Update. On February 6, 2020, the U.S. District Court for the Middle District of North Carolina issued a permanent nationwide injunction blocking the August 8, 2018 USCIS policy memo that sought to change how days of unlawful presence are counted following a violation of F, M, or J nonimmigrant status. The court's order states:

"The United States Citizenship and Immigration Services' August 9, 2018 memorandum entitled "Accrual of Unlawful Presence and F, J, and M Nonimmigrants" (PM-602-1060.1), as well as the corresponding memorandum with the same title issued on May 10, 2018 (PM-602-1060), are hereby declared invalid, set aside, and enjoined nationwide in all applications."

On July 31, 2020 DHS filed a motion to dismiss its own appeal of the lower court's decision. The appeals court granted that motion and dismissed the appeal on August 3, 2020.

USCIS has returned to applying prior policy guidance based on its unlawful presence memo issued on May 6, 2009. Under that prior policy, individuals admitted for duration of status do not begin accruing unlawful presence until an immigration judge finds a status violation in the course of an immigration proceeding, or an immigration officer finds a violation of status in the course of an application for an immigration benefit.

Advisers should still counsel students to consult an experienced immigration lawyer if they have questions about how the unlawful presence rules impact their individual situations.

Litigation Notes

On October 23, 2018, a group of colleges and universities filed suit in U.S. District Court to challenge USCIS's F, M, and J unlawful presence policy. The plaintiffs asked the court to declare unlawful and vacate the August 2018 policy memo, and to enjoin the enforcement or application of the memo.

On February 6, 2020, the Court granted the plaintiff's motion for partial summary judgment, denied the Government's motion for summary judgment, and declared the August 2019 policy invalid, set aside, and permanently enjoined nationwide in all applications. On April 3, 2020 DHS appealed to the Fourth Circuit Court of Appeals, but on July 31, 2020 DHS filed a motion to dismiss its own appeal of the lower court's decision, and the appeals court granted that motion and dismissed the appeal on August 3, 2020.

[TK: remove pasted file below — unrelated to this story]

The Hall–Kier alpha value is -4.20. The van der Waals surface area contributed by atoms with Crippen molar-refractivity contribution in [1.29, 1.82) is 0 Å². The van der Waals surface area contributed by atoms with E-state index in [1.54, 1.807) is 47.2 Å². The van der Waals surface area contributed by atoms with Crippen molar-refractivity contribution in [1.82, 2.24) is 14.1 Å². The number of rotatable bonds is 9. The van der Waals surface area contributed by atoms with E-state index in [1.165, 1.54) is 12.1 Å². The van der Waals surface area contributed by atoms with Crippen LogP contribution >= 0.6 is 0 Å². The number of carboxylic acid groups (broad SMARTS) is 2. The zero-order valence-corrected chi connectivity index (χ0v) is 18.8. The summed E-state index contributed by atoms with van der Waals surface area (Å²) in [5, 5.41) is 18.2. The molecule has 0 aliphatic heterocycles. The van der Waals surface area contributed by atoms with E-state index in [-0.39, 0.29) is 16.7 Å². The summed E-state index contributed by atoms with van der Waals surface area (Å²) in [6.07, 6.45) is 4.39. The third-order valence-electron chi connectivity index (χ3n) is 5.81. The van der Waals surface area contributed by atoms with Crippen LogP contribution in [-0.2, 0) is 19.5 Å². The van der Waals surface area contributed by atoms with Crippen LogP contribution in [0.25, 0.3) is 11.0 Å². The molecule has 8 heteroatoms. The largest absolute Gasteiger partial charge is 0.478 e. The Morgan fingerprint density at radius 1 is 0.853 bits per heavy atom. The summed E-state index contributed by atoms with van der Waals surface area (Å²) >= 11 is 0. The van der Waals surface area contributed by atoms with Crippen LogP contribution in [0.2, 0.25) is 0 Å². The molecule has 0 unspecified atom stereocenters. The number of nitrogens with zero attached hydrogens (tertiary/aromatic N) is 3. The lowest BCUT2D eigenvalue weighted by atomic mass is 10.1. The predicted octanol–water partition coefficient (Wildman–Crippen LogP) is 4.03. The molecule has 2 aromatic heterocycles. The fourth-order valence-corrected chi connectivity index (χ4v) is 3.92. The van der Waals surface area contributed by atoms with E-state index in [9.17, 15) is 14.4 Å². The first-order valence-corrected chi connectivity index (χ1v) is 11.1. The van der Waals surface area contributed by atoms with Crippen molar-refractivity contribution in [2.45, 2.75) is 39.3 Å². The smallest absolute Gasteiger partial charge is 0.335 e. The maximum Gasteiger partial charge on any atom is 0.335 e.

Status of Rulemaking

On February 26, 2021, DHS withdrew a proposed rule titled "Enhancing the Integrity of the Unlawful Presence Inadmissibility Provisions." See RIN 1615-AC46 in the Spring 2021 regulatory agenda. That rulemaking initiative had first been published in the Fall 2019 regulatory agenda, and was likely related to the DHS attempt under the Trump administration to revise its unlawful presence policy via policy memo, which was blocked in Federal court. See NAFSA's unlawful presence litigation page for background.


USCIS published a draft policy memorandum on May 11, 2018, and accepted public comments until June 11, 2018. NAFSA submitted a comment letter on May 24, 2018. On August 9, 2018, the USCIS Feedback Updates page indicated that USCIS received 297 comments during the comment period, and that it was "reviewing your comments and will consider them before issuing final guidance." USCIS then published a final policy memorandum late that same evening.